World Road Champion Mark Cavendish shrugged off a miserable day in the saddle to win the 159km fourth stage of the Tour of Britain.
It was a grim day but we ploughed through and waited until that moment 22km from home to split things apart. It was the perfect call.
Already a winner on Stage 3, Cavendish (Sky) came off a strong lead out by team-mate Luke Rowe to win the bunch sprint in Blackpool ahead of a pair of Australians, Steele Von Hoff (Garmin-Sharp) and race leader Leigh Howard (Orica-GreenEDGE).
"Bradley (Wiggins) lives not far from Blackpool and the route included a lot of the roads he uses for training," said Cavendish of the day's tactics.
"He told us it was very open, and very windy, and he knew the exact place we should go on the attack. It was the perfect call.
"It was a grim day but we ploughed through and waited until that moment 22km from home to split things apart."
The stage victory was enough to give Cavendish the general classification lead by six seconds over Howard. Boy van Poppel (UnitedHealthcare) finished fourth on the stage to hold on to his third place.
A breakaway group of six rode out to a lead that almost touched seven minutes as Orica-GreenEDGE and Sky drove the peloton in chase.
Kristian House (Rapha-Condor), Dan Craven (IG-Sigma Sport), Niklas Gustavsson (UK Youth Cycling), David Le Lay (Saur-Sojasun), Ronan McLaughlin (An Post-Sean Kelly) and Mathew Cronshaw (Node 4-Giordana) shared the spoils of three king of the mountains and intermediate sprints on offer as they drove to the finish while the peloton chewed away at the time gap.
Of the breakaways, House had the most to gain. Heading into the stage leading the mountains classification, he used the escape to good advantage, picking up the maximum bonuses on each of the three climbs to extend his category lead.
At the 50km mark the break saw their lead cut to 2min 30sec as the peloton was teased with some breaks of sunshine peeking through the gloom of the heavy weather.
As the stage tightened, Cronshaw was the first of the escapees to break ranks, mounting a solo attack which thinned out the leading group.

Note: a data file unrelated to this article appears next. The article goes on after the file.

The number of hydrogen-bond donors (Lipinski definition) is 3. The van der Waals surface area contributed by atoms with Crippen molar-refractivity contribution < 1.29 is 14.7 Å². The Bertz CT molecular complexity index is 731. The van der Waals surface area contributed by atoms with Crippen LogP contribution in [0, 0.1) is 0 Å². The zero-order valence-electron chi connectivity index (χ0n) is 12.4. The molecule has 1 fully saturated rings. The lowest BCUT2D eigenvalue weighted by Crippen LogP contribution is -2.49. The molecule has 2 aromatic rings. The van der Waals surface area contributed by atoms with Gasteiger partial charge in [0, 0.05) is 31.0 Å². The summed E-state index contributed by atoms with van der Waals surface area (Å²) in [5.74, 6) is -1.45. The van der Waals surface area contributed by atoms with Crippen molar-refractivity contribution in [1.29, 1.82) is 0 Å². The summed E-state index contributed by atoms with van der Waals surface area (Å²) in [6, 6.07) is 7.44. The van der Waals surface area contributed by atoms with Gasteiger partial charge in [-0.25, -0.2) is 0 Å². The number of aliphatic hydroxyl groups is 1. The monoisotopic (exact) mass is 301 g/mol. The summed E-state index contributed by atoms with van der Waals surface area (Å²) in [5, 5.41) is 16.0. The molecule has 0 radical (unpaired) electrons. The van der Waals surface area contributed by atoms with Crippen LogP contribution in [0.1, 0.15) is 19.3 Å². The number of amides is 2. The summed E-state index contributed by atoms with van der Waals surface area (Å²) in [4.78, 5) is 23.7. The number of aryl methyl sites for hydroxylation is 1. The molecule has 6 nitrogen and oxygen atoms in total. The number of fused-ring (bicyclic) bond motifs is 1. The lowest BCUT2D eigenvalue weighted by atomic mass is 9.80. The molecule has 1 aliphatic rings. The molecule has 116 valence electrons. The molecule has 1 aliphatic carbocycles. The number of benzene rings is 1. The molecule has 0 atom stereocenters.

His job done for the day, House, along with Gustavvson, dropped off while ahead the remaining four leaders nursed a rapidly diminishing lead.
With 25km left in the stage, Tour de France champion Wiggins and Sky used a windy, flat, open stretch of road to ride full gas, splitting the peloton to pieces.
Riding echelon, the effort by Sky succeeded in separating the majority of the peloton from the head of the race while Howard and his Orica-GreenEDGE team stayed close to their wheels.
The break was swallowed up with 10km left to run and the new leaders settled in for a final dogfight along the straight flat finish into Blackpool.
Cavendish had the team numbers as the leaders flew under the 1km kite but it was Howard who made the first move with the finish line in sight.
With only metres of road left in front of him Howard faded just as Cavendish raised his speed, going on to win his second Tour of Britain stage in a row by a solid margin.
Stage 4: 156km, Carlisle to Blackpool
1 Mark Cavendish (GBR) Sky 3hr 51min 33sec
2 Steele Von Hoff (AUS) Garmin-Sharp
3 Leigh Howard (AUS) Orica-GreenEDGE
4 Boy Van Poppel (NED) UnitedHealthcare
5 Daniel Schorn (AUT) Team NetApp
6 Russell Downing (GBR) Endura
7 Magnus Backstedt (SWE) UK Youth Cycling
8 Sep Vanmarcke (BEL) Garmin-Sharp
9 Rony Martias (FRA) Saur-Sojasun
10 Luke Rowe (GBR) Sky
1 Mark Cavendish (GBR) Sky 17hr 07min 51sec
2 Leigh Howard (AUS) Orica-GreenEDGE 0:00:06
3 Boy Van Poppel (NED) UnitedHealthcare 0:00:14
4 Luke Rowe (GBR) Sky
5 Rony Martias (FRA) Saur-Sojasun 0:00:20
6 Steele Von Hoff (AUS) Garmin-Sharp
7 Russell Downing (GBR) Endura Racing 0:00:22
8 Sep Vanmarcke (BEL) Garmin-Sharp 0:00:26
9 Nathan Haas (AUS) Garmin-Sharp
10 Yanto Barker (GBR) UK Youth Cycling 0:00:27